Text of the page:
The patients in this study and in two previous trials were diagnosed with PD and mild to moderate dementia. It is likely that this population included subjects who would meet pathological criteria for DLB. Current criteria differentiate these groups by certain clinical features. Unlike PD patients, DLB patients develop cognitive impairment at the time of or before motor manifestations.30 It is unclear if these subjects represent different disease entities, or subsets of the same disease that could be combined into one trial. Trials in DLB patients with the cholinesterase inhibitor rivastigmine show a similar magnitude of change on the MMSE (1.6 point difference between groups).31 Demented PD patients are a difficult population to recruit and retain in studies. The common pathophysiology and potential for similar responses to cholinergic agents suggests that combining demented PD patients and DLB patients in a stratified study may be a more efficient way to recruit for future trials.

There are two main methodological limitations to the interpretation of these study results. Firstly, this was a small study, and the three dropout patients reduced the study’s initial power, inflating the potential for type 2 errors (false negative rate). Thus, the trend seen in this trial might indicate that treatment effects may really exist on the ADAScog or other measures that were not statistically significant in this study. This is a common problem with small clinical trials, and may be addressed by pooling these results with those of other published donepezil trials. As the analysis was paired, it is unlikely that dropouts introduced bias into the observed results, and the 14% dropout rate here is not greater than those seen in other studies.18,32

The second limitation is the potential for carryover or period effects to obscure the true treatment effects. This problem is inherent in crossover studies. In this study, persistent donepezil effects during the placebo period in the donepezil/placebo group would be expected to bias the results toward the null hypothesis and thus underestimate the true effect of donepezil. This concern is supported by the more marked differences observed between placebo and donepezil groups in the first period of the study (fig 2). While tests for carryover were not significant, this test may be underpowered because the carryover effect may be substantially smaller than the treatment effect for which the study was designed. Additionally, the carryover estimate was based on individual baseline measurements rather than means of two measurements as for the treatment effect. Thus, we cannot rule out the possibility that carryover effects on the ADAScog may still have played some role in reducing the observed favourable trend of donepezil treatment as measured by this scale. This problem was anticipated in the design of the trial, and a 6 week washout (17 half lives) was used for this drug, which has a 70 hour half life16 to ensure no pharmacokinetic or pharmacoydnamic carryover. Additionally, the efficacy analyses for the second period were based on visits 5 and 6, which provided another 7 and 10 weeks for washout, respectively.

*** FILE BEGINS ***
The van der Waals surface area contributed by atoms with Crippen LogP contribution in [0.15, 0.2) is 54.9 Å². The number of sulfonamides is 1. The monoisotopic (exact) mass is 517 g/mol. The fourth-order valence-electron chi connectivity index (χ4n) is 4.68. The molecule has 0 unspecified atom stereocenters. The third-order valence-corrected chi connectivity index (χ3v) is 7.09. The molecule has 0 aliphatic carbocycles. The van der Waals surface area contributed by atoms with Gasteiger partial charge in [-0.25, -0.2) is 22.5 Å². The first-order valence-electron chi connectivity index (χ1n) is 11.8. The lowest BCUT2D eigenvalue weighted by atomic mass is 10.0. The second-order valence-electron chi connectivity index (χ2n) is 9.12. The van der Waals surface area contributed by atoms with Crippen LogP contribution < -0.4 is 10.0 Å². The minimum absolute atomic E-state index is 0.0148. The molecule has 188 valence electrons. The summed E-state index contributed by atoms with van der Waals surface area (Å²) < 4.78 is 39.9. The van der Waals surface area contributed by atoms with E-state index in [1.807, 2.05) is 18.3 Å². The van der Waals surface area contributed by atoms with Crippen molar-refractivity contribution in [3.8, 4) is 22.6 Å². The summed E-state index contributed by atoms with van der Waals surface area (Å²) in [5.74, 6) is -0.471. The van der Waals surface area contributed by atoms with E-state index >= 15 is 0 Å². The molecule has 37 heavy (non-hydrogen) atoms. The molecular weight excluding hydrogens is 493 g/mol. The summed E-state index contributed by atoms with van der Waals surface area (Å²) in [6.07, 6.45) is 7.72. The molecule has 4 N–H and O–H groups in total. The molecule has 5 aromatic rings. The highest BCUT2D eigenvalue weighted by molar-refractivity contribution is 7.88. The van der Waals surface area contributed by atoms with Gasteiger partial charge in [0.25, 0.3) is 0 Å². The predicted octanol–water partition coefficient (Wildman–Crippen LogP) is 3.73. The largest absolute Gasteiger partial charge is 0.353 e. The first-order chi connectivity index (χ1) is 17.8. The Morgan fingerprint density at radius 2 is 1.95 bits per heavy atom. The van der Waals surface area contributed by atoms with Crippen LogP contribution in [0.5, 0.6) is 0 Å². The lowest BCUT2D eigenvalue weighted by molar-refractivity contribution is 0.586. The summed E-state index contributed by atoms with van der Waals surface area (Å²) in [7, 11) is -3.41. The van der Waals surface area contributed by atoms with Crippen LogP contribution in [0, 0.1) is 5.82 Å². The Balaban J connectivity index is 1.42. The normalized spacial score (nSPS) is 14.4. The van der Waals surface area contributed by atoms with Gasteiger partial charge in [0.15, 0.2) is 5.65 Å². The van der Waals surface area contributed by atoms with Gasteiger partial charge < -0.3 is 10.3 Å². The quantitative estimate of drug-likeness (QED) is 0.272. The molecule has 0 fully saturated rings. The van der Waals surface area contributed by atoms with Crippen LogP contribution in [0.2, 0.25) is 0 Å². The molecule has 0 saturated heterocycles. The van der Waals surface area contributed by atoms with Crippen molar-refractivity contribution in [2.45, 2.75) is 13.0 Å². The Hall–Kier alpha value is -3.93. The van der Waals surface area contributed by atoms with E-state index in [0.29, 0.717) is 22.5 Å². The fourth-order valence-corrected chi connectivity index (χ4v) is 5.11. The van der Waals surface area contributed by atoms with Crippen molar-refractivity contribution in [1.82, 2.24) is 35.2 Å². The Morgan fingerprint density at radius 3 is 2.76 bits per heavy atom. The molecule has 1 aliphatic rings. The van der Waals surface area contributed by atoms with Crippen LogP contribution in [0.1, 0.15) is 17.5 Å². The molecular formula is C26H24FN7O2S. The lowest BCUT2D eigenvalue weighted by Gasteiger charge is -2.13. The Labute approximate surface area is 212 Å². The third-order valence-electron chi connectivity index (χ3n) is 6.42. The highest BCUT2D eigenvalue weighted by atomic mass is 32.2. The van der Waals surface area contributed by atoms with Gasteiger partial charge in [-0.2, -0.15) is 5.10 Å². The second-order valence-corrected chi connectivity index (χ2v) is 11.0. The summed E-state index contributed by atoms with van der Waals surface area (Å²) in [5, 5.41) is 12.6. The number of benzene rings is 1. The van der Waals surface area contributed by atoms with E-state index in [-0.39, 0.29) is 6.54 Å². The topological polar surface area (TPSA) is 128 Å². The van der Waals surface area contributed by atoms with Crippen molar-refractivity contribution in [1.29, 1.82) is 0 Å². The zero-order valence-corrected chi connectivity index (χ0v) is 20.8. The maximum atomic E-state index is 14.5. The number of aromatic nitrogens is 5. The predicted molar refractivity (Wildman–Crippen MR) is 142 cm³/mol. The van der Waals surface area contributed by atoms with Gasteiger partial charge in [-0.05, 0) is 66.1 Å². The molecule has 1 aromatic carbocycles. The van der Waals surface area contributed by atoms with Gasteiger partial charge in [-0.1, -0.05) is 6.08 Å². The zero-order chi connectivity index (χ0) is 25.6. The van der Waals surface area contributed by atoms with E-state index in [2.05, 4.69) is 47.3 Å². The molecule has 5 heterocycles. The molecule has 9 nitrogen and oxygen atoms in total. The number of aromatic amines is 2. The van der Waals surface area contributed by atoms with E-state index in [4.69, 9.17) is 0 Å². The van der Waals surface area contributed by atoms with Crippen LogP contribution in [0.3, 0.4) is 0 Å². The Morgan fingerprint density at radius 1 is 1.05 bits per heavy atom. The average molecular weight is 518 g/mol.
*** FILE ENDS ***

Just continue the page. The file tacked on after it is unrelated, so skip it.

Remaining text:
Period effects, defined as different results depending upon the period of the study, may also have affected the observed result. Regardless of the treatment sequence (donepezil/placebo or placebo/donepezil), there was a trend toward better scores on the ADAScog with each of the visits following each baseline (fig 2). This may reflect placebo effects or, more likely, learning effects after repeat administrations of the test. Our secondary analysis, adjusting for both sequence and period effects in a repeated measures model, yields a nearly statistically significant result. The difference in statistical significance from the primary analysis reflects the reduced standard error from estimating period and sequence effects, accounting for some of the variability in the results. This suggests that these effects may have reduced the precision in the estimate of the benefits of donepezil. Parallel group studies eliminate concerns about carryover and period by treatment interactions, but would require a substantially larger sample size.33